Microbial communities are sensitive to environmental changes and react to differences in the osmotic and matric potential (Rath and Rousk, 2015; Schimel et al., 2007). Fungi and gram-positive bacteria are thought to be particularly more resistant against drought than gram-negative bacteria due to their ability to produce higher amounts of osmolytes (Schimel et al., 2007). Moreover, the cell walls of fungi and gram-positive bacteria offer better protection against water loss, and fungal hyphae are less dependent on water-filled pore space (Lennon et al., 2012). However, previous work on differences in the microbial community composition along salinity gradients could not support the view that fungi are superior to bacteria under water stress caused by high salinity levels, as several studies even observed a negative relationship between fungal abundance and salinity (Baumann and Marschner, 2011; Chowdhury et al., 2011; Pankhurst et al., 2001). This suggests that in salt-affected soils it is not only drought that dictates the abundance of certain microbial groups, but also that toxic effects of certain ions or impeded nutrient uptake may exist. In our study, the fungi : bacteria ratio was not related to the salinity gradient and was similar in the topsoils of the three soil types (Table 4). Hence, our fourth hypothesis has to be rejected. As with hypotheses 1 and 2, a possible explanation is the covarying moisture gradient along the salinity transect, which could have led to comparable water potentials (either due to low matric or osmotic potential) along the salinity gradient. Chowdhury et al. (2011) analyzed the effect of an alternating matric and osmotic potential on the PLFA-based microbial community composition. They detected a decreasing fungi : bacteria ratio with decreasing osmotic potential, while the opposite effect was evident with declining matric potential. Thus, with respect to our transect, both effects (decreasing matric vs. osmotic potential) could have canceled each other out, which resulted in similar fungi : bacteria ratios in the topsoils along the salinity gradient. Differences were only evident in the subsoils where salt-affected soils showed higher fungi : bacteria ratios than the non-salt-affected Kastanozems (Table 4). In the Sodic Solonchak, fungi : bacteria ratios even increased from topsoil to subsoil (less pronounced also in the non-sodic Solonchak), which is contrary to what was found in previous studies of temperate soils (Ekelund et al., 2001; Fierer et al., 2003; Taylor et al., 2002). This could indicate larger C availability in the subsoil of the salt-affected soils (Fierer et al., 2003), which is also suggested by the δ13C ratios of the LF, which decrease from topsoil to subsoil in the Solonchaks (Fig. 3).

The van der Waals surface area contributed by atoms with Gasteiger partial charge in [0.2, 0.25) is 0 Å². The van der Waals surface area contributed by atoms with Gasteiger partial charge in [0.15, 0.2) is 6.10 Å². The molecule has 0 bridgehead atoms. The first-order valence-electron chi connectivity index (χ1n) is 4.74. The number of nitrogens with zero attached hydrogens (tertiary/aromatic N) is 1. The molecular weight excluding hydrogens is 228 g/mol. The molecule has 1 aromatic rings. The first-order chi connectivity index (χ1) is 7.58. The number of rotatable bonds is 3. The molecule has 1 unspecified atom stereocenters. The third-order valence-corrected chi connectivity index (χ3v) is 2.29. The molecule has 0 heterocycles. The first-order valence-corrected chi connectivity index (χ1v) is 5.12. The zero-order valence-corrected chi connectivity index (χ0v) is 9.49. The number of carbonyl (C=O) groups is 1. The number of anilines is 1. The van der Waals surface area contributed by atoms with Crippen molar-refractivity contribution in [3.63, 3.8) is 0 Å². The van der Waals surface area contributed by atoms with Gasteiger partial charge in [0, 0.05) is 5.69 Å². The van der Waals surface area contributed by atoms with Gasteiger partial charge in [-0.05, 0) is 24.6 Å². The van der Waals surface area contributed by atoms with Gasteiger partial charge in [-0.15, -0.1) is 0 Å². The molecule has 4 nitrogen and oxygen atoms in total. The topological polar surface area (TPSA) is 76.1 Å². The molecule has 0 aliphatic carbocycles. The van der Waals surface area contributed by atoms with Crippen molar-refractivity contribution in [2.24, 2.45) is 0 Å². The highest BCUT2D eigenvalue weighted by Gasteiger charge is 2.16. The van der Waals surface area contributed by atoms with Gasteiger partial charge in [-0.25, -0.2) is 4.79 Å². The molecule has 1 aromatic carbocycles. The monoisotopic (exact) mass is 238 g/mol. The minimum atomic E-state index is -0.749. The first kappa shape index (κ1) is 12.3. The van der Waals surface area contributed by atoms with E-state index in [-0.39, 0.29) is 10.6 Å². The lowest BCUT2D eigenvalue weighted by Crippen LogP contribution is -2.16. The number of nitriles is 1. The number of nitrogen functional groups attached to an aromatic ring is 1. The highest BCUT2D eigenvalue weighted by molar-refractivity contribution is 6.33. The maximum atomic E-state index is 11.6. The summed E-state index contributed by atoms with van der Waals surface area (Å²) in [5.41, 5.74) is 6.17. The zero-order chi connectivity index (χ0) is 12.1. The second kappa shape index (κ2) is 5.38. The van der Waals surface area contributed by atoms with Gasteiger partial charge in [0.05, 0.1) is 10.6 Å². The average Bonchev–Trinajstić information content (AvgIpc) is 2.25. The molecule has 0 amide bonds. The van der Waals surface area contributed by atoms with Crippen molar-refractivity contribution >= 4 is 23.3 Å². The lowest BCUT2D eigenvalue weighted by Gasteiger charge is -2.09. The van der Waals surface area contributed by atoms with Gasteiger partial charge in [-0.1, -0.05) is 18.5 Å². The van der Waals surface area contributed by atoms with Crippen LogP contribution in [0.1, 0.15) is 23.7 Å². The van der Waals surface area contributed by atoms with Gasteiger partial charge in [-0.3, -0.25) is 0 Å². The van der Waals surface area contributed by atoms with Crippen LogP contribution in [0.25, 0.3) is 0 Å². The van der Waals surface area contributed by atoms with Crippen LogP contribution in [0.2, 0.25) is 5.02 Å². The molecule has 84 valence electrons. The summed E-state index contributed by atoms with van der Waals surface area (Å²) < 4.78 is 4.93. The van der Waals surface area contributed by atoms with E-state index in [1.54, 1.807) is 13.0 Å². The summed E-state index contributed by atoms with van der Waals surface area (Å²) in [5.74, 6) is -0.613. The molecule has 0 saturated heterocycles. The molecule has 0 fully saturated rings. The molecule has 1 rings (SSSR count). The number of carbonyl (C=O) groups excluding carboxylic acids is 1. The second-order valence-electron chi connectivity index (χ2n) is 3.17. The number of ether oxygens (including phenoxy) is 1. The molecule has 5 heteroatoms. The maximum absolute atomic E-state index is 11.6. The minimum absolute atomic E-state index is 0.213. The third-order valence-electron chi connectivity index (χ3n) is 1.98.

With respect to the PLFA-based microbial community composition, PCA revealed a higher abundance of AMF in the salt-affected soils than in the Kastanozems (Fig. 6). Evelin et al. (2009) reviewed the role of AMF in alleviating salt stress for plants. They concluded that AMF increased nutrient uptake, photosynthetic rate, water-use efficiency, and improved osmoregulation in the host plant. Thus, salt stress in plants caused by high salinity levels, such as a hampered nutrient uptake due to ion competition or exposure to osmotic stress, can be alleviated by symbiosis with AMF. This could explain the higher relative abundance of AMF in the Solonchaks of the studied transect.